Generations flock to visit Mondawmin's 'color blind' Santa Luke

Amid national debate, black Santa says race doesn't matter

  • Luke Durant has been Santa Claus at Mondawmin Mall for years. A TV commentator caused a national flap when she said Santa is "white."
Luke Durant has been Santa Claus at Mondawmin Mall for years.… (Algerina Perna, Baltimore…)
December 18, 2013|By Jonathan Pitts, The Baltimore Sun

When he was growing up near Mondawmin Mall and the Christmas season rolled around, Andrew Dubose rarely missed a chance to visit the old man in the red suit and white beard who always gave him such a warm holiday greeting.

Now 39, married, and the father of three, Dubose drives his children from the family's home in Randallstown so they can sit with the same man in exactly the same spot — Lucas Durant, the longest-running black Santa Claus in Baltimore.

"Santa loves you," Durant, 65, tells Dubose's children, Jasmine, 15; Mason, 2; and Drew, 6 months, as he did their father decades ago.

"Santa Luke," as he's known, has been Kriss Kringle at Mondawmin Mall for 29 years running. For many, dropping in for his hugs and ho-ho-hos is an intergenerational ritual, and not just because he, like the Duboses, is African-American.

"I do think it's important for my kids to see someone of their own culture — not that I wouldn't take a picture with him if he were white," Dubose says. "He's a kind man, and that's what we care about."

This season has been an acrimonious one when it comes to Santa Claus, especially concerning a question that has rarely been asked as openly as it has this year: Why is the familiar Christmas icon nearly always portrayed as a Caucasian?

Last week, a blogger at Slate, Aisha Harris, raised the question by writing that the practice of presenting Santa as "an old white male" can shame black children and should be changed. The column rankled Fox News anchor Megyn Kelly, who called the idea "ridiculous" and sniffed on the air that "Santa just is white."

Reverse racism; white privilege; political correctness. From CNN and Time to the Gawker website, the media have been abuzz with charges and countercharges since.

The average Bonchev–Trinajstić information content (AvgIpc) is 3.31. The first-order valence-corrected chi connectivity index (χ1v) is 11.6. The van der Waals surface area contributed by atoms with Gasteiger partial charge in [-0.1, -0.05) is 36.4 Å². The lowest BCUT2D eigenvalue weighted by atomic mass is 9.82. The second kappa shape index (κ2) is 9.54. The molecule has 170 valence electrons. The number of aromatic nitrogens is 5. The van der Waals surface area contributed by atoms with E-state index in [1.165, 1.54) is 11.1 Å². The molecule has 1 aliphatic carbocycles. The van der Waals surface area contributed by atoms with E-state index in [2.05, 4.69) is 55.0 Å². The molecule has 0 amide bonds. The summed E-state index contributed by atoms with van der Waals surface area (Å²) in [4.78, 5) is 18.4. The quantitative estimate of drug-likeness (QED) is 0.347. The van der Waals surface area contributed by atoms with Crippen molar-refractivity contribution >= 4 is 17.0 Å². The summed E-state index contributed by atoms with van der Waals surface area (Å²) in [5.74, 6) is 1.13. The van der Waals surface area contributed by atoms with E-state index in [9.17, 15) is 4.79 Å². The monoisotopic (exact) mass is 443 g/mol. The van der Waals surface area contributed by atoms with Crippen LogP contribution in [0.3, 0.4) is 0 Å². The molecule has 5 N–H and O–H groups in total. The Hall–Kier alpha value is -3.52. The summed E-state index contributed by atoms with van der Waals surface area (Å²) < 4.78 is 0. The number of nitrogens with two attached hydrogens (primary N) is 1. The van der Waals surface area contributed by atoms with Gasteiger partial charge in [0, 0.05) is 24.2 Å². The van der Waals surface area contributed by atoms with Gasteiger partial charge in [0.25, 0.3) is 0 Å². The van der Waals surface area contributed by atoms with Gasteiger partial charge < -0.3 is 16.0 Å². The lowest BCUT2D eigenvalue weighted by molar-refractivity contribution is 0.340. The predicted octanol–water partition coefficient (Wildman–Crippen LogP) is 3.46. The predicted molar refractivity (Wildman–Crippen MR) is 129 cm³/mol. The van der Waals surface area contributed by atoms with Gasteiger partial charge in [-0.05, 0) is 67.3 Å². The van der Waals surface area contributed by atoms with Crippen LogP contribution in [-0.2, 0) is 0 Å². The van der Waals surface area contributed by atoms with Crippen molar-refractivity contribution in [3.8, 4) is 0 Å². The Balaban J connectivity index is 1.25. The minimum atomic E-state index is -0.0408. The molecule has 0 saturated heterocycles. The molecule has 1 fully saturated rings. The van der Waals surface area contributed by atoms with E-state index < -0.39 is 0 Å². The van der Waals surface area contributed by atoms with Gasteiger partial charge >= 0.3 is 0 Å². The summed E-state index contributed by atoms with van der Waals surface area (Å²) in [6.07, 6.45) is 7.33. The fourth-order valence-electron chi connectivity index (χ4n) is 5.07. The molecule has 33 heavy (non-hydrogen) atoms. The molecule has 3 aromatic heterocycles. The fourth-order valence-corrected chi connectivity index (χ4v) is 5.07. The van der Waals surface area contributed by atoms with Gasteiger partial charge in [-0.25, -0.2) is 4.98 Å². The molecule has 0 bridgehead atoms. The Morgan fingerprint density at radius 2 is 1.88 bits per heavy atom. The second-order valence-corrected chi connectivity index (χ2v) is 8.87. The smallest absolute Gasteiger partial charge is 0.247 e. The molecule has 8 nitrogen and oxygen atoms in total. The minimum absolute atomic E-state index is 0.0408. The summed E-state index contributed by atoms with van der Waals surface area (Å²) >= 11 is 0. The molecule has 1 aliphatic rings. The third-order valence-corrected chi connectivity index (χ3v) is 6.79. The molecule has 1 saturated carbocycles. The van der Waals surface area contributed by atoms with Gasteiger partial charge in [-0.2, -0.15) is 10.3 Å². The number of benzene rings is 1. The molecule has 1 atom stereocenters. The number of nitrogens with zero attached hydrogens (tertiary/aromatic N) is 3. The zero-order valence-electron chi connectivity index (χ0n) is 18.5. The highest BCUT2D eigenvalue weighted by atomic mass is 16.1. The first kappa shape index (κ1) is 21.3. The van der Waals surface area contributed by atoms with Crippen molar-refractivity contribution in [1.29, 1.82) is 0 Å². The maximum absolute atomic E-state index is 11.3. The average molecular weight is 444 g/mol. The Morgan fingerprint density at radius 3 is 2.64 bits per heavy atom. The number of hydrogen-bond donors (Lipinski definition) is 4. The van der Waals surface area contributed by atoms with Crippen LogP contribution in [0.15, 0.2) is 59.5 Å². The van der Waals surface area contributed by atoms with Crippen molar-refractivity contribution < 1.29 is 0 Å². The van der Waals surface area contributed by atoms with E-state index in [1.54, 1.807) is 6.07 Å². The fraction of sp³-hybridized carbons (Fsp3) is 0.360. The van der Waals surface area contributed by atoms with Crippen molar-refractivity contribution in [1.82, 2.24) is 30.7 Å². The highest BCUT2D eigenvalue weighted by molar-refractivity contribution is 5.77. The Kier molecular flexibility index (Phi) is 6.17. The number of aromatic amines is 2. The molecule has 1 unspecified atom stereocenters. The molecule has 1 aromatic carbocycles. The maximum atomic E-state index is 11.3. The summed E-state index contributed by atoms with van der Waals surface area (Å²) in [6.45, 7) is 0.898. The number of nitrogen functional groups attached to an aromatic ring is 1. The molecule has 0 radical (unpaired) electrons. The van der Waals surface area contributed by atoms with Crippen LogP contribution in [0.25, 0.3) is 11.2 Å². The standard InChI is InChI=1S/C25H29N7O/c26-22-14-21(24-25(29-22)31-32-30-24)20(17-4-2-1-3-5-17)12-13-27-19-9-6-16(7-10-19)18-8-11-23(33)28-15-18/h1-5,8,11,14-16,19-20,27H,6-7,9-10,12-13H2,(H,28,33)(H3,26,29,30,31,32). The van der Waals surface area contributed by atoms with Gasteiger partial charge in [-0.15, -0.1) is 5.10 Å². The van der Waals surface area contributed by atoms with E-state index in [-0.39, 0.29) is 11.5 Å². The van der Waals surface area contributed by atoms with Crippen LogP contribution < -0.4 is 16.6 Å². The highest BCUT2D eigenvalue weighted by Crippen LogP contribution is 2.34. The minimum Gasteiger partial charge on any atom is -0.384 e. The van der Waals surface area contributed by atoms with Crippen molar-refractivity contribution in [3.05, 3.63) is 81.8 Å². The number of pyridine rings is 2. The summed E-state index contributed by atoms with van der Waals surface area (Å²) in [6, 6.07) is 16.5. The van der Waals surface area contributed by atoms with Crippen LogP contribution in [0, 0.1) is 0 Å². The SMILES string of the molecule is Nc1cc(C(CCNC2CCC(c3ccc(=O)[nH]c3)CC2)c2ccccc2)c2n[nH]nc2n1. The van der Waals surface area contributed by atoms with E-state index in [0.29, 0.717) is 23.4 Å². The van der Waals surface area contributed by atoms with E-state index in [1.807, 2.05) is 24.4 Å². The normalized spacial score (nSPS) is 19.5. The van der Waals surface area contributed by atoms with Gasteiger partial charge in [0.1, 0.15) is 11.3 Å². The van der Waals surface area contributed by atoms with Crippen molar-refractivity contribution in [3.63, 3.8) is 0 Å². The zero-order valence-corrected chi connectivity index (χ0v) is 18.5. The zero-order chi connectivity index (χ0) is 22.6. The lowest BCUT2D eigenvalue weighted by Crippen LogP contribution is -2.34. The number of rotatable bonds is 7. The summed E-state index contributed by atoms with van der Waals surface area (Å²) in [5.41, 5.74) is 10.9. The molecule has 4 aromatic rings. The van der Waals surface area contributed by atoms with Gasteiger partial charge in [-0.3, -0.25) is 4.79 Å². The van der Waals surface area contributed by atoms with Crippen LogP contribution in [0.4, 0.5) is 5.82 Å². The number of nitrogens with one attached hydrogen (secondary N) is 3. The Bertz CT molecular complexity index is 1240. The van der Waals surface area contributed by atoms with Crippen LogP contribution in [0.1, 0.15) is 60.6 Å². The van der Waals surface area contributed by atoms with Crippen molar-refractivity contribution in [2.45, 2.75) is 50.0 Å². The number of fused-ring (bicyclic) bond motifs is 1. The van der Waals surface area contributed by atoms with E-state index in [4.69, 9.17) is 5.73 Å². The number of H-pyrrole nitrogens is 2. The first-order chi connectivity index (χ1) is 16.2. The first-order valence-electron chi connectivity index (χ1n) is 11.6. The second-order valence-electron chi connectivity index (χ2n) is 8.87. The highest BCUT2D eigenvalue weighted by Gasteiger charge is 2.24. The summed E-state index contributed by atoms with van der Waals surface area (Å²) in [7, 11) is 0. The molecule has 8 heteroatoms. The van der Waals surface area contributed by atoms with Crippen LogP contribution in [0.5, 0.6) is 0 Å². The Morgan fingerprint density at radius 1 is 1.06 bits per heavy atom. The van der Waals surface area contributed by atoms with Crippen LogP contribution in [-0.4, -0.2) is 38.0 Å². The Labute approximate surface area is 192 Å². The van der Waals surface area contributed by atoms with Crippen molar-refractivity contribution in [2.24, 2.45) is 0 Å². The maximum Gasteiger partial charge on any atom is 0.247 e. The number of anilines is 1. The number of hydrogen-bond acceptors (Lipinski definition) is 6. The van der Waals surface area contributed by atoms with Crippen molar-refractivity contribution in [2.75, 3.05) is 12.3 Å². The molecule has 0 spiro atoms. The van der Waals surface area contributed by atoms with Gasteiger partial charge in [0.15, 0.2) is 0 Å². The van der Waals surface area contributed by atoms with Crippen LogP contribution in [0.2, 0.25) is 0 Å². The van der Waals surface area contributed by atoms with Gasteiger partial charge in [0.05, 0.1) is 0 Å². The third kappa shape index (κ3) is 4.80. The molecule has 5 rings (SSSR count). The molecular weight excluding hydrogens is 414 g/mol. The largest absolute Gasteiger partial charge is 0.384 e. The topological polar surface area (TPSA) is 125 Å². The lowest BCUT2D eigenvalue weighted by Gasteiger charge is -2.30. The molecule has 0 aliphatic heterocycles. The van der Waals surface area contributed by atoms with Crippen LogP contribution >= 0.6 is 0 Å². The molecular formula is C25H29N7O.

To "Santa Luke," that kind of talk is as welcome as the proverbial lump of coal.

"Sometimes people write or say things just to stir things up," says Durant, 65, the white fringe of his hat nestled on his spectacles. "All this mess about color — it's divisive. I even think it's evil. Santa Claus is color blind. Only one question should be important: What's in his heart?"

Durant grew up not far from where Mondawmin now stands, in a home where he says his parents taught the sort of attitude toward ethnicity suggested in Romans 10:12: "For there is no distinction between Jew and Gentile; for the same Lord is Lord of all and richly blesses all who call on him."

His parents also taught him and his brother, Dexter, the confidence that led them to business success. They started a nightclub, The Brothers Two, in the late 1960s and ran it through 1979, when they started the first of five successful Somethin' Good stores, businesses that sold sweets like kettle corn and peanut brittle.

An early employee was a young Jada Pinkett, the future film star; one loyal customer was the first President George Bush, who bought candy apples when he was in town.

Durant says he worked with "people of all colors" and "never, never, never bought into pitting people against each other over race. I believe in judging a man by the content of his character, not the color of his skin."

He brought the belief to his second career. He started as a Santa at Lafayette Market, where he was the market's president, at the urging of his business partner, a petite Caucasian woman named Tina Trainor who tried to be the jolly icon but "just couldn't pull off the look."

Durant was such a natural with children that he started getting offers from other sites, including the Mall in Columbia, which invited him to become their first African-American Santa in 1983, with Dexter in tow as occasional replacement.

Both wondered how a mostly white customer base would receive them. They were pleasantly surprised.

Occasionally a family might look startled at first, the brothers recall, but Santa Luke learned that if he reached out naturally and warmly, the issue disappeared like smoke up a Christmas chimney.

"Win the kids, and you win the parents. If there's a story to that, it's that everyone was nice," he says.

In contrast to Columbia, the customers at Mondawmin were and are mostly black, which one might think would make things easier even for an African-American like Durant.

In the early years, that wasn't always so. Some black parents frowned, grabbed their children and took a wide berth around him, he says, and others made cutting remarks.

To them, apparently, St. Nick was a white emblem, his act a sort of betrayal.

"It's always the grown-ups who worry about it," he says.

His response: to be the best Santa he can be no matter the customer. "It's a serious responsibility when you put on that red suit, to show people the joy and the love Santa represents" Durant says, adding that his goal is to leave the visitor feeling better than when he or she arrived.

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